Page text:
Improve My SAT Critical Reading Score?

Many students complain that Critical Reading is the most difficult section of the SAT, and in many ways, they are correct. Unlike SAT Maths and SAT Writing, which test a set number of rules in various configurations, SAT Critical Reading passages can come from a wide variety of sources and CR questions can cover just about any aspect of the text. While certain kinds SAT Critical Reading of questions (e.g. vocabulary, inference, tone, etc.) are predictable, there are no set formulas that can be memorized to guarantee a correct answer. This does not mean, however, that it is impossible to study for SAT Critical Reading.

If you hate memorizing vocabulary, a fun way to study is with Tooth and Nail (available at Amazon, Written by a couple of Yale grads, Tooth and Nail is an entertaining, often tongue-in-cheek alternative to the drudgery of flash cards and vocab lists. It tells the story of a college freshman who becomes rapidly enmeshed in a mystery during her first weeks away at school and it just happens to have dozens of common SAT words conveniently sprinkled throughout the text, as well as a glossary in the back. Confession: I bought the book to give to one of my students, but I started reading it and couldn't put it down (I did eventually give it to my student, though, and she thought it was hilarious). Most of the plot exists as an excuse to throw in as much vocab as possible, but the authors recognize as much and clearly don't take their work too seriously. Probably the most painless way to study if you don't already have a strong vocabulary.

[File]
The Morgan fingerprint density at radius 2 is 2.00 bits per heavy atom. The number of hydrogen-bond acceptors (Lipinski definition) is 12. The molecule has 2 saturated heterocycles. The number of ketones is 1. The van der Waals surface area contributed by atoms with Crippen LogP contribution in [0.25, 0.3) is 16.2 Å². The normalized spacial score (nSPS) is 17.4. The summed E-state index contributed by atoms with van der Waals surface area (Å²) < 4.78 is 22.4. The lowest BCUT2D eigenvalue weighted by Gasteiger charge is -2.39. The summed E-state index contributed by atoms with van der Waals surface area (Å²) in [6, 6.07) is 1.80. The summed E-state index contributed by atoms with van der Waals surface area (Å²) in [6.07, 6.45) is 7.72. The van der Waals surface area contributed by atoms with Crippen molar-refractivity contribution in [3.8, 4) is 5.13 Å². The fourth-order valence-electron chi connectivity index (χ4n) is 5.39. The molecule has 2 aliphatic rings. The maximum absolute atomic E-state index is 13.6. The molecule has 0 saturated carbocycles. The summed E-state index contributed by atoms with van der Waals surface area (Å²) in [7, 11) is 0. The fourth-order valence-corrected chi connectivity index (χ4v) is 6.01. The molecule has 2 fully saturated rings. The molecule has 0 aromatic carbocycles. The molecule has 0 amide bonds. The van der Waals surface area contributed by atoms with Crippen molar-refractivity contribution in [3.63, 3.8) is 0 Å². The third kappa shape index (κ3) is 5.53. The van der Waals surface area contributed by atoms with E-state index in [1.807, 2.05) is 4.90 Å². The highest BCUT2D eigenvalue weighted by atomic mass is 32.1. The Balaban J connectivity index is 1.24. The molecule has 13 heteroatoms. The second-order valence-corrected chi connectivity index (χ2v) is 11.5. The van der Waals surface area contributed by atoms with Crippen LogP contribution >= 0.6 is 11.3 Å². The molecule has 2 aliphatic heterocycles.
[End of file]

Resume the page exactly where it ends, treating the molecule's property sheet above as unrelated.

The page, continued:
If you do already have a strong vocabulary and want to push yourself, read The New York Times every day and look up every single word you don't already know. Or read any relatively sophisticated work -- fiction or non-fiction, it doesn't matter -- and look up every single word you don't already know. Keep a running list, just keep reading.

So will reading alone help you prepare for the SAT? Yes and no. The more vocabulary you're exposed to the better, and the more comfortable you are reading sophisticated prose the better. However, the SAT also asks you to go a level beyond simple comprehension and understand why an author makes specific choices in a given text, as well as the implications of those choices.

Vocabulary is the first hurdle: if you don't understand what an author is literally saying, it is virtually impossible to draw inferences about what that author isn't saying. You also need to hone your ability to keep track of arguments and changes in point of view, and to recognize the distinction between main ideas and supporting details. If you can do that automatically, great! In that case, I would suggest covering up the answers and trying to answer the questions yourself before you even look at the answer choices. It may take a little longer, but if you can come up with the answer on your own and it matches an answer choice, you will almost certainly be correct.

If you don't have experience with or are uncomfortable reading this way, you'll have to practice "stripping" passages down to their main point and tone. The underlying points of most SAT passages aren't terribly complicated, but you need to know how to recognize them underneath all that vocabulary. To this end, you need to practice looking for "clues": words and phrases such as "In general," "most prominently," "most significantly," "However," "Despite," etc. that tell you whether an author is about to make a key statement or contradict a point. You also need to know how to interpret an author's tone by looking for positive and negative words (often adjectives) -- very rarely will an author be entirely neutral, and sometimes an author will display a very positive attitude toward one idea or person he/she discusses and a very negative attitude toward another. Paying attention t0 -- and circling -- important words can help guide you through the passage and prevent you from getting panicky and distracted. It can also help you keep the big picture in mind, even if you don't know the definition of every single word.


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